The protests at the COB council meetings were aimed at stopping the pipeline from carrying "dirty oil" from Canada's Tar Sands. (Carbon based energy in Alberta, West Virginia, the Gulf of Mexico is always a "dirty, highly polluting" enterprise as oil refining is here in Whatcom County. ) But stopping an oil pipeline with that supports national security interests is not an easily achieved goal.  A better goal would have been to argue for increased fees that could have been recycled into "green economic efforts" (e.g. heat pump, photo-voltaic, insulation subsidies) for homeowners/contractors in Bellingham (or Whatcom County)  to increase the standard of living and discretionary income of the residents by lowering their fuel costs.

Arguments can be made even more strongly for franchises that have "direct retail customers" (obviously we are all consumers of petroleum and national security in the case of oil pipelines) inside the franchise area. Growth in the city of Bellingham will increase subscriptions for Comcast, PSE, CNG (Macquarie), therefore, it is in the franchisees interest to help promote a strong economic policy in the franchisor's economy. Franchise fees properly applied could help create jobs here. Indeed many franchisees already create employment in the franchise area.  At some macroeconomic point, we have to ask the question: What is best for the economy of the country? How much should the franchise laws and negotiation efforts favor local communities over national or international interests?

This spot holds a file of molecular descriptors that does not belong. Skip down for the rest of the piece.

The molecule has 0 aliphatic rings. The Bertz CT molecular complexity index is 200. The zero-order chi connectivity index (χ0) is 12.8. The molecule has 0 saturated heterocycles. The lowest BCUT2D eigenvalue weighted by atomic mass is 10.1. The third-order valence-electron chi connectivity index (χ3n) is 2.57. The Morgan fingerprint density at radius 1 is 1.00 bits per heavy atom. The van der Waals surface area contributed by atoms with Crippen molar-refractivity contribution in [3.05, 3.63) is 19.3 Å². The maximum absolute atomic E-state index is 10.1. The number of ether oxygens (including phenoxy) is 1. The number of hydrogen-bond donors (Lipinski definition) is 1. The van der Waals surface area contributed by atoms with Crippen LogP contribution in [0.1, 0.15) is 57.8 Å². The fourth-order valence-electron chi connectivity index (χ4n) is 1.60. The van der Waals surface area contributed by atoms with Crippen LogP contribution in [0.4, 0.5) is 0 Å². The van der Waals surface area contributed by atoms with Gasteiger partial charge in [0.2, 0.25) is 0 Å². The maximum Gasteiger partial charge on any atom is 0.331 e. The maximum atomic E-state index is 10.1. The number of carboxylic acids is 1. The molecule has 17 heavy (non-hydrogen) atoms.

Key Words and Acronyms

PMPA "Petroleum Marketing Practices Act"

Sites /Research

Here is the original COB 1985 Franchise document with Trans Mountain. 

Here is the COB 2010 Bill C18814 passed on March 25, 2010.

An Introduction to the Petroleum Marketing Practices Act July/August 2001

California Public Utilities Code Section 6231.5 Franchise Fee for Pipelines

Article describing oil pipeline Franchise Fees collected in Los Angeles, CA

Washington State RCW Title 78  Mine Minerals and Petroleum

§ 78.16.010. Leases authorized

“Whenever it shall appear to the board of county commissioners of any county in this state that it is for the best interests of said county and the taxing districts and the people thereof, that any mining claims, reserved mineral rights, or any other county owned or tax acquired property owned by the county, either absolutely or as trustee, should be leased for the purpose of exploration, development, and removal of any minerals, oil, gas and other petroleum products therefrom, said board of county commissioners is hereby authorized to enter into written leases, under the terms of which any county owned lands or county owned mineral rights, or reserved mineral rights, are leased for the aforementioned purpose, with or without an option to purchase. Any such lease shall be upon terms and conditions as said county commissioners may deem for the best interests of said county and the taxing districts, and as in this chapter provided, and may be for such primary term as said board may determine and as long thereafter as minerals, including oil, and/or gas, may be produced therefrom.”